Hot and unsettled weather on the way for Waterloo region, Guelph and Wellington County

Expect hot and unsettled weather for the rest of the work week in Waterloo region, Guelph and Wellington County.

A heat warning has been issued by Environment and Climate Change Canada as hot and humid conditions are expected to start Wednesday in much of southern Ontario.

The forecast is calling for:

  • Wednesday’s temperature to reach 30 C with a humidex value of 37 and a chance of showers and thunderstorms.
  • Thursday’s temperature to be 30 C with the humidex in the upper 30s. There’s a 40 per cent chance of showers.
  • Friday “to be extremely hot with humidex values reaching 40 for many areas,” the weather agency said. There’s also a 40 per cent chance of showers.

Nighttime won’t bring much relief from the heat with minimum temperatures expected in the low 20s, the heat warning said.

Gerald Cheng is a meteorologist with Environment and Climate Change Canada and says the weather this week will throw “every type of summer weather” at the region.

It’s “a very typical summer day when we have to deal with heat and humidity, and with that comes thunderstorms,” he told CBC News.

Cheng said there’s a southwesterly flow that’s setting up over southwestern Ontario that is bringing the hot temperatures and humidity. He said people should be prepared for thunderstorms. 

“Thunderstorms, they can develop quite quickly and conditions can change in an instant,” he said, noting people going out for a walk or hike should definitely keep an eye on the skies in the coming days.

“It’s really important to be aware of our surroundings because conditions can change so quickly, especially when we want to enjoy the great outdoors nowadays,” Cheng said.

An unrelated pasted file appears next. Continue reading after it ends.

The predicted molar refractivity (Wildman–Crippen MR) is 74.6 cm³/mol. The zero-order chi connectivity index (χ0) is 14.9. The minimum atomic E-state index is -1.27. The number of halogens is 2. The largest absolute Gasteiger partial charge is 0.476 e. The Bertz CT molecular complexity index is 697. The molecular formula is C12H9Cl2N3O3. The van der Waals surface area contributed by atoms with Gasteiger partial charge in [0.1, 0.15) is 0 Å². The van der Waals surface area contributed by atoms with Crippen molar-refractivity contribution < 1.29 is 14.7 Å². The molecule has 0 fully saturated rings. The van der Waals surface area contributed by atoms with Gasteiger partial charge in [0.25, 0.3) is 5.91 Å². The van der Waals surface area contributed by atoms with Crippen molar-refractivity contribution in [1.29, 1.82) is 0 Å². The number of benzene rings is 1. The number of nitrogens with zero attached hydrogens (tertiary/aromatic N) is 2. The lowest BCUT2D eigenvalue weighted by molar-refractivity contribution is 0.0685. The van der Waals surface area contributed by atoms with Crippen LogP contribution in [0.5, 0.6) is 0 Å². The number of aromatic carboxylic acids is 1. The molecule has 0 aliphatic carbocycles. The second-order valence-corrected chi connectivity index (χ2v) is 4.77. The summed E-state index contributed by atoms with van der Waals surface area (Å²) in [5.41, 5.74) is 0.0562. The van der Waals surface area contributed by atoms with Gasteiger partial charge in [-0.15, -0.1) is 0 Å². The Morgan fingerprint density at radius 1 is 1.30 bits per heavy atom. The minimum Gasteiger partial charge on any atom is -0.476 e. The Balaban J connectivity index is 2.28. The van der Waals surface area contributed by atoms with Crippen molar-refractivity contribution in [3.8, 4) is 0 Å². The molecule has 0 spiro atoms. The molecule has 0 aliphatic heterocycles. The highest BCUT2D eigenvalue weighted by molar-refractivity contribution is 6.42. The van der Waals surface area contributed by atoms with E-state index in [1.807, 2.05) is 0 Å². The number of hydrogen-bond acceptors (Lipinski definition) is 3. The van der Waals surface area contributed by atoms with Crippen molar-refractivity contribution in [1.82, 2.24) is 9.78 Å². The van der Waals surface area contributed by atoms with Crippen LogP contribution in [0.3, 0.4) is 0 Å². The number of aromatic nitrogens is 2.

“Thunderstorms are very different from snowstorms or huge systems where we get the same types of weather, whether we are traveling to Guelph or whether we go southwest to London,” he said.

But he noted thunderstorms can be very isolated, “so it may rain lots in our neighbourhood and then the next one over has nothing.”

The hot weather is expected to subside on the weekend, with a high of 24 C predicted for Saturday with a chance of showers.

Cooling centres

The Region of Waterloo has designated cooling centres at its offices at 150 Main St. in Cambridge, 150 Frederick St. in Kitchener, which are both open seven days a week, and 99 Regina St. S. in Waterloo, which is open during regular business hours Monday to Friday.

Other places to cool off include local libraries and some community centres. More information can be found on the region’s website.

Take precautions

Region of Waterloo Public Health notes extreme heat can impact anyone, but particularly at risk are:

  • Older adults.
  • Infants and young children.
  • Outdoor workers.
  • People planning outdoor sports or activities.
  • People with chronic illness.
  • People who live alone.
  • People experiencing homelessness.

Public health reminds people to never leave anyone or pets inside a parked vehicle or in direct sunlight.

People exposed to extreme heat may suffer from:

  • Dizziness or fainting.
  • Nausea or vomiting.
  • Headache.
  • Rapid breathing and heartbeat.
  • Extreme thirst.
  • Decreased urination.

Public health says ways people can protect themselves from the heat and humidity include:

  • Plan ahead and modify plans according to the weather.
  • Drink plenty of cool liquids, especially water.
  • Wear loose-fitting, light-coloured clothing made of breathable fabric.
  • Seek shade and avoid the sun.
  • Take a break from the heat and spend a few hours in a cool place.
  • Take a cool shower or bath.
  • Black the sun by closing curtains or blinds during the day.
  • Prepare meals that don’t require the stove.

“Frequently connect with vulnerable neighbours, friends and older family members, especially those who are chronically ill, to make sure they are cool and hydrated,” public health’s website says.

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